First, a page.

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‘Sound of Us’ tells stories Northeast Ohioans want to tell — in their own voices.

Genuinely queer stories are rare, but nothing new

Halle Preneta leans against a brown fence.
Justin Glanville
Ideastream Public Media
Halle Preneta is now a first-year student at Kenyon College.

As a young queer person who is also a writer, I spend a lot of time writing stories. Very, very gay stories, in fact.

And they always make me happy because they’re the type of representation I want when it comes to queer people. They play an important role. The queer characters aren’t just killed off or there for “diversity.” Their identity can play a role in the story, but they are also humans outside of their queer identity.

And as a young queer person who wants to share stories with others, I asked the question to other queer people: “What do we want when it comes to queer representation in stories?"

I first asked Cordelia Eddy, a queer creative writing professor at John Carroll University.

“I guess just I envision people who are real and have faults and are not plastic," Eddy told me. "People who you wouldn’t expect, who maybe have ideas and values like histories and messages that don’t kind of tow, like, a stereotypical line in terms of socioeconomic class or culture."

Eddy said she thinks people get certain images in their minds when they think of LGBTQ+ people.

"When we show the different faces of what that could look like, that can be very transformative,” she said.

Then I asked fellow students in an online writing class I’m taking. It’s called Pride Outside, and it’s organized by the nonprofit Lake Erie Ink.

One participant, Helen, said “it’s not making your character look special or different, but you care about the character more than you care about them being just, like, 'Oh, they’re gay.'”

Helen pointed to one of her favorite TV shows, "Jane the Virgin," as a great example of queer representation.

“'Jane The Virgin' sprinkles in at least four gay main characters and they ... always come back to them," Helen said. "That’s a good representation of just not leaving gay characters in the dust.”

Anthony, the teacher of my class, said he turns to media produced by queer people themselves on platforms like YouTube.

“I think some of the shows that are on TV, they’re still kind of ruled by whatever network is showing them," Anthony said. "But with YouTube, because the stories are coming straight from the people creating [them], the characters are ... allowed to be real people instead of token queer characters thrown in.”

Singing 'Falsettos'

Many people in my class mentioned current TV shows and videos as examples of how queer characters are represented well in media. But for me, a fantastic example of queer representation in media comes from almost 30 years ago: the 1992 musical “Falsettos," by William Finn and James Lapine. It's based on a series of one-act plays Lapine wrote in the early 1980s as a commentary on the growing AIDS epidemic.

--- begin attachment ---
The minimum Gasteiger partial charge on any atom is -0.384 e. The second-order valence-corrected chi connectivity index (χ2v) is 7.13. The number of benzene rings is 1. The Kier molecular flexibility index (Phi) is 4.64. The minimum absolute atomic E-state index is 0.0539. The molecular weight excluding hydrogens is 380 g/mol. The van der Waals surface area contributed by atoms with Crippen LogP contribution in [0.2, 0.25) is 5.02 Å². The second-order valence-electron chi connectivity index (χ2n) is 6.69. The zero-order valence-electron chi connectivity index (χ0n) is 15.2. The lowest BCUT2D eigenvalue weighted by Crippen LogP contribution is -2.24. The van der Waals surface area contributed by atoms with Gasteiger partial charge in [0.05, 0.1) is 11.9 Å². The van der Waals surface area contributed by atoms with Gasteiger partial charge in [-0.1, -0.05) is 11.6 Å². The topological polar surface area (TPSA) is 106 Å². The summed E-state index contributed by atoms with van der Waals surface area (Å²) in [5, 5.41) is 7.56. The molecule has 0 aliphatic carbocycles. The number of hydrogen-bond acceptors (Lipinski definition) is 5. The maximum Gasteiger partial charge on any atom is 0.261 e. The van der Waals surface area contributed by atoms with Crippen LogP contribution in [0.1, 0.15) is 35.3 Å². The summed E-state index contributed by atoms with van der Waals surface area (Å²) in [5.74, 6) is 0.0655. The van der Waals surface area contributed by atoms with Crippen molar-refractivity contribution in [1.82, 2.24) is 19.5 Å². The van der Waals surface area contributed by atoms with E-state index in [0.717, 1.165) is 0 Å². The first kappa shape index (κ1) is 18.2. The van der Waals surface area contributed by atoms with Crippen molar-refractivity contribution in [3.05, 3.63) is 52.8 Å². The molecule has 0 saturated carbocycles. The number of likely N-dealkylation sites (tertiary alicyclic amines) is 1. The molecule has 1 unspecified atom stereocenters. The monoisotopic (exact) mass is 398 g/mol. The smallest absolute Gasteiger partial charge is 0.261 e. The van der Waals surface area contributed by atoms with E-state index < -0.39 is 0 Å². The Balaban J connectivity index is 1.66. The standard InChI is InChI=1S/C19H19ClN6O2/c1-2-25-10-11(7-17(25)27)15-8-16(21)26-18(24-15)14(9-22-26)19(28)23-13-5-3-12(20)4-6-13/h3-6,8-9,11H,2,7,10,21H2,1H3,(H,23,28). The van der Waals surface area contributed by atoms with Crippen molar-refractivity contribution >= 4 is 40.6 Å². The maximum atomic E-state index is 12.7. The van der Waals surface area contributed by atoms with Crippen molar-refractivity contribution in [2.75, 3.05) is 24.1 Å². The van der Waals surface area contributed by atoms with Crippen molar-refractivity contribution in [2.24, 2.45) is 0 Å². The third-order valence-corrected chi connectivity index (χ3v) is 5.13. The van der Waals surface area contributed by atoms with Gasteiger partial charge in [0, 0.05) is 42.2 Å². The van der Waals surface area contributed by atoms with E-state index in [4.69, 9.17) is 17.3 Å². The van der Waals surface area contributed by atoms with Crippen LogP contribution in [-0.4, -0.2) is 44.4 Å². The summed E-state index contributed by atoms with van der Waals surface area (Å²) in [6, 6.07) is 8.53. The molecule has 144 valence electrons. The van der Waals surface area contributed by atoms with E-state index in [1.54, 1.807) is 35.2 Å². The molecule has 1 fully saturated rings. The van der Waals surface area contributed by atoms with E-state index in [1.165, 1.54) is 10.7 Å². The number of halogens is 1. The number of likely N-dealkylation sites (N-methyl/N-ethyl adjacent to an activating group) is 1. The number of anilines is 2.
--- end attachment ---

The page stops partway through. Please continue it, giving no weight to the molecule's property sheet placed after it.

The musical opens on a stage. The backdrop is New York City and sitting directly in the middle of it is a huge grey cube. The overture plays and the first song starts.

I often sing along — terribly —  at home, in my bed.

"Falsettos" is a musical that I love.

With witty characters that feel like real people, music that I could listen to all day, and a truly stunning set design that is so clever in what it reveals about the world around us, "Falsettos" is a commentary on not only the AIDS epidemic, but on family, maturity and what it means to be a man — all conveyed through singing and dancing.

One song early in Act One, "The Thrill of First Love," shows a lot about the relationship between Marvin and Whizzer, the two main characters. They have their own struggles and faults and backstories that all mean something and play into the larger story.

As the show goes on, their relationship develops and they both mature and experience character development instead of falling flat like many other queer characters in shows where you think they’ll play a huge role, but then they don’t. 

"Falsettos" was written by queer people, about queer people. It's fully queer in every aspect and tells a fully queer story. It’s so moving because it’s showing our truth. It’s not hiding the negatives while also shining light on the positives.

In the end, we need queer stories because they remind others that we are real and we are existing and we are thriving. I know I, personally, read queer stories so that I can have something to relate to — from being outed to finding first love to questioning my entire existence.

Queer stories are important because they give us hope for a better, more accepting future and, in the end, I think that’s what everyone in the LGBTQ+ community wants.

"+Voices" shares stories from LGBTQ+ young people, in partnership with the LGBT Community Center of Greater Cleveland. It's part of Ideastream Public Media's "Sound of Us" initiative to empower Northeast Ohioans to tell their own stories, facilitated and co-produced by Ideastream Public Media's Justin Glanville.